CORVALLIS — Steven Christian stepped onto the Reser Stadium field and just savored the moment.
Then he focused on his task at hand.
Late in Oregon State's game against Wisconsin — the only one the Beavers have played — Christian, a reserve safety, dropped back into coverage and batted a pass away from a Wisconsin tight end.
Christian not only helped save the game, but that play signaled his return to the sport he loves.
Only a year ago, Christian was confined to a wheelchair for the second time in his life. He missed two years of playing due to two hip surgeries.
"Once you are in the wheelchair, you think, 'This sucks,'" Christian said. "You go from doing everything being a defensive back and running to being in a wheelchair struggling just to lift your leg."
Christian is a fifth-year senior but a first-year player for the Beavers after spending the past four seasons at Hawaii.
He redshirted in 2008, then suffered his first hip injury during training camp in 2009.
Christian said he went up to catch a ball and landed like usual, but then felt a pop in his hip.
He needed surgery and requested that work be done on both sides so the healthy hip wouldn't be weaker than the repaired one.
Doctors advised against the extra surgery, so he came back in 2010. He played in only three games before his fears became reality as his other hip started to hurt and needed surgery.
"It was a freak accident, but it happened twice," Christian said. "They didn't expect that to happen twice, but that's what happened."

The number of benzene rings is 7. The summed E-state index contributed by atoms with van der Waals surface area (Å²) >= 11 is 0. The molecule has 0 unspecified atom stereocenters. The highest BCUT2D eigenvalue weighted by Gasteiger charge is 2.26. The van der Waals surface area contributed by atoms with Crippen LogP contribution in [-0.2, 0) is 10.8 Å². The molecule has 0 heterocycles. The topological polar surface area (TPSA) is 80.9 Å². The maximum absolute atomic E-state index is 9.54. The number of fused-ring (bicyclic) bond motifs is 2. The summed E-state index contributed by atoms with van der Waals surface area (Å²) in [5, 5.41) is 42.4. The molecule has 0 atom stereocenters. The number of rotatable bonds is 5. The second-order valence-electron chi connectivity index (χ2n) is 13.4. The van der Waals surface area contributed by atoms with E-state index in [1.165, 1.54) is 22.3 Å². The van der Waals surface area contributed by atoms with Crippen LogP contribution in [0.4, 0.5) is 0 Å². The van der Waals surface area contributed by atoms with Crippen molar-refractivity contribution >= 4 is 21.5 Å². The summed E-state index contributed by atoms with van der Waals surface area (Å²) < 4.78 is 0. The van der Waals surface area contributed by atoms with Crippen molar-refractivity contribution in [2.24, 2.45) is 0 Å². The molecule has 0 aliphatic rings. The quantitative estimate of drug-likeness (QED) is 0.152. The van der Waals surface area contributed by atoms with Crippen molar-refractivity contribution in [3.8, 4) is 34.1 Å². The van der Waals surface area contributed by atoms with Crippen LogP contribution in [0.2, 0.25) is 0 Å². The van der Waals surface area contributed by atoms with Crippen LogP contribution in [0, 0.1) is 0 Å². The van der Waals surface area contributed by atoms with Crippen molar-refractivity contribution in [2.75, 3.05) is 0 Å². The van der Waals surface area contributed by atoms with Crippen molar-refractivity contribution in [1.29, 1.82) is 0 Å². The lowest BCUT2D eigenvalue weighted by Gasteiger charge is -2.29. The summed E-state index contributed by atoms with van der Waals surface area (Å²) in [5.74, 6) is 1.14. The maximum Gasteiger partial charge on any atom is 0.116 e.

Rehab was difficult both times. It took about four months for him to be able to walk again. Then he had to rush to get back into shape running.
That's when it became painful, pushing himself to be ready for the next season.
"I had to do soul searching twice," Christian said. "The second time I tried to make that process quicker. The first time was rough. I wasn't used to being off my feet."
Christian's desire to play again kept him going. He was an all-purpose standout out of Kennedy High in Sacramento, Calif., and felt he could contribute if healthy.
While he was going through the rehab he grew homesick because he couldn't play. Plane tickets to the mainland were not cheap, so he spent his winter breaks in the wheelchair away from his family.
However, that allowed him a chance to dedicate time to his academics and he graduated with a degree in less than four years.
It also allowed him to transfer to another four-year college with a master's degree program that Hawaii didn't offer so he could play right away without sitting out a year.
Christian chose OSU because its interdisciplinary studies program offers various fields of study, and he was familiar with the Beavers.
He had attended summer camps at OSU growing up so he already knew some of the coaches.
Christian may also be a good acquisition for the Beavers if he continues to develop. Since he lost two full years to injury, he plans to ask the NCAA for a sixth year of eligibility in 2013.
"I was looking for the best place that's close to home and I was tired of being in Hawaii — a lot of little things added up," Christian said. "And being here (closer to home) took a strain off of me and my family."
Christian joined the Beavers as a cornerback, but defensive coordinator Mark Banker moved him to safety to fill out the depth chart. Since he's an experienced defensive back in terms of studying college level schemes, he has adapted quickly.
"He's an extremely enthusiastic young man," Banker said. "He has a background. It's not like he's a rookie emotionally. For him, it's truly concentration on the scheme."
Christian is used in the nickel and dime packages when extra defensive backs are on the field for passing downs.
When the Beavers needed to stop Wisconsin's late-game rally, Christian was called on to play.
Banker remembers his pass breakup and was impressed how even though he was late on coverage, he knew where to go and played fast.
"I've never played at safety before, and never in a big full stadium like that," Christian said. "And being gone for two years, I don't want to say it was a surreal moment, but I didn't expect it to be that big of moment for me. Of course I was nervous, but I didn't let that affect me."